Liberia. An analysis of the costs and benefits of a VPA for Liberia and a study of the national timber traceability control system that Liberia was developing
Thailand. An exercise to identify civil society stakeholders and a timber flow study to identify timber sources, levels of control, stakeholders and gaps allowing non-verified timber to enter into controlled supply chains
Source: FAO. 2014. The Voluntary Partnership Agreement (VPA) Process in Central and West Africa: from Theory to Practice. Food and Agriculture Organization of the United Nations. Rome, Italy. 58pp. [Download PDF]
Preparing for negotiations
The level of engagement and understanding in the pre-negotiation phase affects later stages in the process and the overall quality of a VPA. If, at this stage, a VPA is likely to proceed, it is in the interests of government and other stakeholders to prepare for negotiations before they begin. Preparations can include:
- Stakeholder discussions of studies of timber trade flows, and assessments of timber tracking systems and levels of illegal logging
- Considering how a VPA would fit with existing legislation, systems and reforms
- Forming a multistakeholder group, whose members from private sector and civil society organisations have ideally been self-selected
In most countries, the move to formal negotiations has proceeded rapidly, reducing the time and space for stakeholder engagement and consensus building. This means it is important for stakeholders to organise themselves into representative structures, identify priorities and prepare to negotiate on specific issues as early as possible. If the EU is confident that a country is moving towards negotiating a VPA, it may encourage support programmes to help stakeholders create platforms and understand issues so that they are equipped to participate in negotiations when they begin.
Readiness for negotiations
The pre-negotiation phase of a VPA process ends when the government of a timber-exporting country decides that a VPA would not be appropriate or decides that it wishes to start negotiations. In the latter case, the decision usually happens at a national meeting when all stakeholders affirm their support. The decision may take the form of a written statement that representatives of stakeholder groups sign.
In many countries, the decision to start negotiations requires in-country political approval. For instance, Thailand required a parliamentary mandate and Malaysia needed a decision by the state council.
When the government of a timber-exporting country decides it wants to proceed towards a VPA it writes to the EU to outline why it wishes to begin negotiations and what it hopes to achieve with a VPA. The national government should indicate that its decision follows and reflects deliberations across government and with stakeholders. The government should also identify challenges that national stakeholders think a VPA should address.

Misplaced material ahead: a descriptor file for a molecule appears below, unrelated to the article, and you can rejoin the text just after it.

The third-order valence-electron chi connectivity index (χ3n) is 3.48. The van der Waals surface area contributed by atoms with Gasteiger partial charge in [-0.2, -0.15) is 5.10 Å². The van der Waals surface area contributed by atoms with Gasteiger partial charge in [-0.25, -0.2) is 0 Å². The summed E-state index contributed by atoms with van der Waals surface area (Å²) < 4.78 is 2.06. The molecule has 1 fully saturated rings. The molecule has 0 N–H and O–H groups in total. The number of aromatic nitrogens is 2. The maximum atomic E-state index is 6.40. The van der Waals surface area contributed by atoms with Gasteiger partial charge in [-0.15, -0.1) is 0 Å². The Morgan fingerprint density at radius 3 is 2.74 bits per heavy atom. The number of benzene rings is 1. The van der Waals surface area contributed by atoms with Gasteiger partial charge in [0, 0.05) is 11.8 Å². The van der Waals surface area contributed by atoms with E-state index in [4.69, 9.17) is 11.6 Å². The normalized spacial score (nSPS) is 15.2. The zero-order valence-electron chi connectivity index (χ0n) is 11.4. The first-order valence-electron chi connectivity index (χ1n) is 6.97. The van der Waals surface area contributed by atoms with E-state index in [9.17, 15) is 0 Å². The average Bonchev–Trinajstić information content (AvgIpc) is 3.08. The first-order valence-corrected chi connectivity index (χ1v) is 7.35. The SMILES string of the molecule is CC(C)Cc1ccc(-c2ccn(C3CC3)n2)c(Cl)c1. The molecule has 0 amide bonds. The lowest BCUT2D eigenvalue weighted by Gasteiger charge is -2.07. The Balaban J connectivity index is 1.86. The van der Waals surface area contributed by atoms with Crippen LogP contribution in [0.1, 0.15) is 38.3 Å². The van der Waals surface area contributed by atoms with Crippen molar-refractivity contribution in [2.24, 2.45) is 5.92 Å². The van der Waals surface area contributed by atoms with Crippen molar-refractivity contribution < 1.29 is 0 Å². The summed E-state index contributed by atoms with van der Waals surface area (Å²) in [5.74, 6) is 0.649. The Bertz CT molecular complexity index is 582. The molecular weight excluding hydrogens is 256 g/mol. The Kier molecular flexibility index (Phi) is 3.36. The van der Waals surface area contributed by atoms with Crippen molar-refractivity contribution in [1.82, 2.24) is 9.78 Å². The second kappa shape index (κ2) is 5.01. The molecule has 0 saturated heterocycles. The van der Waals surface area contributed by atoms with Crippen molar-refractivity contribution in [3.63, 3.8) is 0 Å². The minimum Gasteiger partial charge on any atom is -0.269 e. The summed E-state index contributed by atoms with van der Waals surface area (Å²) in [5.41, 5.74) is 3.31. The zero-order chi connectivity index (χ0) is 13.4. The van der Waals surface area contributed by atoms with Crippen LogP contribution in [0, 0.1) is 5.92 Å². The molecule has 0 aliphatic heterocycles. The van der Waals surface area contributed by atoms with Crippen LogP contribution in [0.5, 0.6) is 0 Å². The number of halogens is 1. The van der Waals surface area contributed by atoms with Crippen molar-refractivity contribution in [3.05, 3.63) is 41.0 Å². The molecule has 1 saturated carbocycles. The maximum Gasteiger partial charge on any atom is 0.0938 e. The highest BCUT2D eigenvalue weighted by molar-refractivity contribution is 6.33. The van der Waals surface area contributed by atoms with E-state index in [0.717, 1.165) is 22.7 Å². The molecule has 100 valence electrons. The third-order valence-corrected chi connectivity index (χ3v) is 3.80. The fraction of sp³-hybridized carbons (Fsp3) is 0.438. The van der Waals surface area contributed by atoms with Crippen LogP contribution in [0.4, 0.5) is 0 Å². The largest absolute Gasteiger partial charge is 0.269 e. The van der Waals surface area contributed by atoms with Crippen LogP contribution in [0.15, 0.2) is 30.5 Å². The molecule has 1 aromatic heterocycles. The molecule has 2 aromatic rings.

Once the EU receives assurance of a country's engagement, the two parties announce their intention to launch VPA negotiations. In some cases, formal requests from timber-exporting countries to the EU to begin VPA negotiations did not make it clear that discussions with stakeholders had taken place, or identify objectives for the VPA. In these cases, the EU suggested further in-country dialogue and reflection in order to prepare for negotiations.
Preparation can also create delays
Preparation can narrow the space for participation if it is not open or does not involve broad stakeholder representation. For example, if a government chooses the stakeholders to be involved instead of allowing stakeholders to decide for themselves, this can cause tensions that create problems in reaching consensus later in the process.
In some VPA processes, stakeholder groups have felt that they have not had a voice and have called for action to address the issue. In some cases, this has led to a broader interpretation of stakeholders. In others, it has led to stakeholders walking out.
In one country, a mapping exercise to identify stakeholders with an interest in the VPA identified only stakeholders linked to the supply chain and excluded other potential stakeholders. Comprehensive representation became an issue during the negotiation phase and required time to resolve. The delay could have been avoided if stakeholder mapping in the pre-negotiation phase had been broader in scope.
Stakeholders can also do too much preparation. In another country, stakeholders decided, before entering into VPA negotiations, to develop a multistakeholder consensus on a legality standard based on experience with company-based certification standards. When negotiations began, the country shared what it considered was a near-complete legality definition with the EC.
However, the EC felt the definition did not fully address concerns and would not advance clarity in the timber legality assurance system. In this case, preparation built experience among stakeholder groups, but led to some misdirection early in the VPA process.
Related sections of VPA Unpacked
Falconer, J. 2013. Overview of VPA processes: opportunities and challenges for projects to advance FLEGT. Presentation to FLEGT Project coordination meeting. 9 October 2013, Brussels. [Download PowerPoint presentation]FAO. 2014. The Voluntary Partnership Agreement (VPA) Process in Central and West Africa: From Theory to Practice. Food and Agriculture Organization of the United Nations. Rome, Italy. 58pp. [Download PDF]
Disclaimer. The content of VPA Unpacked is based on lessons and experiences captured and described by the EU FLEGT Facility and therefore is the sole responsibility of the Facility. For comments or questions, please contact the EU FLEGT Facility at: firstname.lastname@example.org